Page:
Baptist Health Neurology
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Meningitis is an inflammation of the meninges, the three membranes that cover the brain and spinal cord. When the fluid surrounding the meninges becomes infected, meningitis can occur.
While meningitis is typically caused by a virus or bacteria, it’s also possible to get meningitis from injuries, illnesses, and certain medications. In total, there are five types of meningitis – viral, bacterial, parasitic, fungal, and non-infectious – which are detailed here:
Viral meningitis can be spread by fecal contamination when hands aren’t properly washed after using the toilet or changing diapers. To prevent viral meningitis, wash your hands frequently with soap and water, and avoid any contact with someone who has the disease. Also make sure to get vaccinated for measles, mumps, rubella, and chickenpox. Here are the symptoms that may occur in infants and adults:
Bacterial meningitis is a potentially life-threatening form of the disease that can cause brain damage, hearing loss, and ultimately death if it isn’t diagnosed and treated immediately. In most cases, bacterial meningitis occurs when bacteria get into the bloodstream and makes its way to the brain and spinal cord. The types of bacteria that can cause bacterial meningitis include Haemophilus influenzae (usually type b), Streptococcus pneumoniae, and Neisseria meningitidis. They’re usually spread person-to-person through coughing or sneezing, kissing, or mouth-to-mouth resuscitation. Some of the symptoms are similar to viral meningitis, such as stiff neck, fever, and headache, but there are other symptoms, including:
Seek immediate medical attention if you experience these symptoms. To determine whether you have bacterial or viral meningitis, your doctor will need to perform tests to see which form of meningitis you have.
This type of meningitis is less common than viral or bacterial meningitis, and it’s caused by parasites found in dirt, feces, and on certain animals and food, like snails, raw fish, poultry, or produce.
Eosinophilic meningitis (EM) is rarer than other forms of parasitic meningitis and is caused by these main parasites:
Parasitic meningitis isn’t passed person-to-person. Instead, these parasites infect an animal or are present on food that’s then eaten. If the parasites or parasite eggs are infectious when they’re ingested, infection can occur.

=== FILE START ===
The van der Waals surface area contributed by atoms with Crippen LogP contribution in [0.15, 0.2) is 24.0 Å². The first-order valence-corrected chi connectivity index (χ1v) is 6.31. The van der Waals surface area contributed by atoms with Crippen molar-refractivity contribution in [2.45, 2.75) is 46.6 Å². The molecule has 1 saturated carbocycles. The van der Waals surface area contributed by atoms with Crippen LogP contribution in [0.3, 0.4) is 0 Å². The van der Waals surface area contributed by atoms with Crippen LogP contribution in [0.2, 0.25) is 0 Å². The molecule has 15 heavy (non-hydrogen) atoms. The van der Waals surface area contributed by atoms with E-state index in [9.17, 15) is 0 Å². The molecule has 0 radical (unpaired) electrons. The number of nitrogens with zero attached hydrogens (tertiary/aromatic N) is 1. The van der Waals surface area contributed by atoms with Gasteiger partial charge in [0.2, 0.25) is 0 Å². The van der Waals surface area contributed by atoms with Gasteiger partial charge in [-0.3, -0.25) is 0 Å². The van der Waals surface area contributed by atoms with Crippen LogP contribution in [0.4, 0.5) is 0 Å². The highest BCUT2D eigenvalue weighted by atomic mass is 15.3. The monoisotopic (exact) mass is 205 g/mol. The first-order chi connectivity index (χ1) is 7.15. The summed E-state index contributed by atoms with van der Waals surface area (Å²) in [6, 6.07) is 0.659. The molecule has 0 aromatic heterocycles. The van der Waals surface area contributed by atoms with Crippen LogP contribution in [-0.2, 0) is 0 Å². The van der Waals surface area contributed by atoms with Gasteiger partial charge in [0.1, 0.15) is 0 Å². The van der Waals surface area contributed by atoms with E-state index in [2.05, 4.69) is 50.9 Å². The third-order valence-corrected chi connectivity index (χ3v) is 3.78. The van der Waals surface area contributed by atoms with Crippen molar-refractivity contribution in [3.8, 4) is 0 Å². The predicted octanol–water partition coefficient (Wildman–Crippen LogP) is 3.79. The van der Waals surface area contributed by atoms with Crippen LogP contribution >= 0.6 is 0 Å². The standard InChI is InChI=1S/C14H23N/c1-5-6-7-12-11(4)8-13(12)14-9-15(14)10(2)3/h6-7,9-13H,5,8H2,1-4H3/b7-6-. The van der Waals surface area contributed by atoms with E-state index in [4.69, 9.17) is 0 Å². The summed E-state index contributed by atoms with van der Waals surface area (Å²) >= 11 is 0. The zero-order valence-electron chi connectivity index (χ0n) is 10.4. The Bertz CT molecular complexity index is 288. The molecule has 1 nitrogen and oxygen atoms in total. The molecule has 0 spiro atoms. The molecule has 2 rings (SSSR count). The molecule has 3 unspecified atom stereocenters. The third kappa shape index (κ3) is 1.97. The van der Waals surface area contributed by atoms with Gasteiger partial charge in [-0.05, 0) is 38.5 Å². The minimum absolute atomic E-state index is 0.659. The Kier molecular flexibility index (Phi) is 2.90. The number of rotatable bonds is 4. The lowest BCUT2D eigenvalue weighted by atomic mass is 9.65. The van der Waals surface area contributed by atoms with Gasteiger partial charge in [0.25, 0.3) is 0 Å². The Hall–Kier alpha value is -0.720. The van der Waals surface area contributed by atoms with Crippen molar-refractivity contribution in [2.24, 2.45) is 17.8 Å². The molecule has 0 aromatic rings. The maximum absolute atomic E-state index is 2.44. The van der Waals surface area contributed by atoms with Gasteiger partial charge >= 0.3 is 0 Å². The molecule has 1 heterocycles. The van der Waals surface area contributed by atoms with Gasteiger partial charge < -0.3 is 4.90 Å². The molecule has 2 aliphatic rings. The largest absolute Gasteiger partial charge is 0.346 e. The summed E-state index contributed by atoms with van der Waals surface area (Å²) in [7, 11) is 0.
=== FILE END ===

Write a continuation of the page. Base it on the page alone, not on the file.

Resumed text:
One extremely rare type of parasitic meningitis, amebic meningitis, is a life-threatening type of infection and is caused when one of several types of ameba enters the nose when you’re swimming in lakes, rivers, or ponds. The parasite can destroy brain tissue and may cause hallucinations, seizures, and other serious symptoms.
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Fungal meningitis is rare and is caused by a fungus that infects your body, then spreads from your bloodstream to your brain and spinal cord. People with weakened immune systems due to diseases such as HIV or cancer are more likely to develop fungal meningitis.
Fungal meningitis is usually caused by inhaling fungal spores from contaminated soil or from bird or bat droppings. It’s treated by long courses of high-dose antifungal drugs, usually administered through an IV.
Non-infectious meningitis can’t be caught from another person and typically occurs as the result of cancer, lupus, a head injury, brain surgery, or from certain medications. Symptoms are typical of meningitis in general and include:
Viral meningitis is more common than bacterial meningitis, and usually less severe. The majority of cases of viral meningitis are caused by enteroviruses, but it’s also possible to contract it from other common viruses such as chickenpox, mumps, and measles. Many of the symptoms of viral meningitis are similar to bacterial meningitis, which include sudden fever, stiff neck, and headache, but it differs in that bacteria won’t grow in the cerebrospinal fluid.
If you’d like to learn more about meningitis, contact the Baptist Health Neuroscience and Stroke team today. If this is an emergency, please dial 911.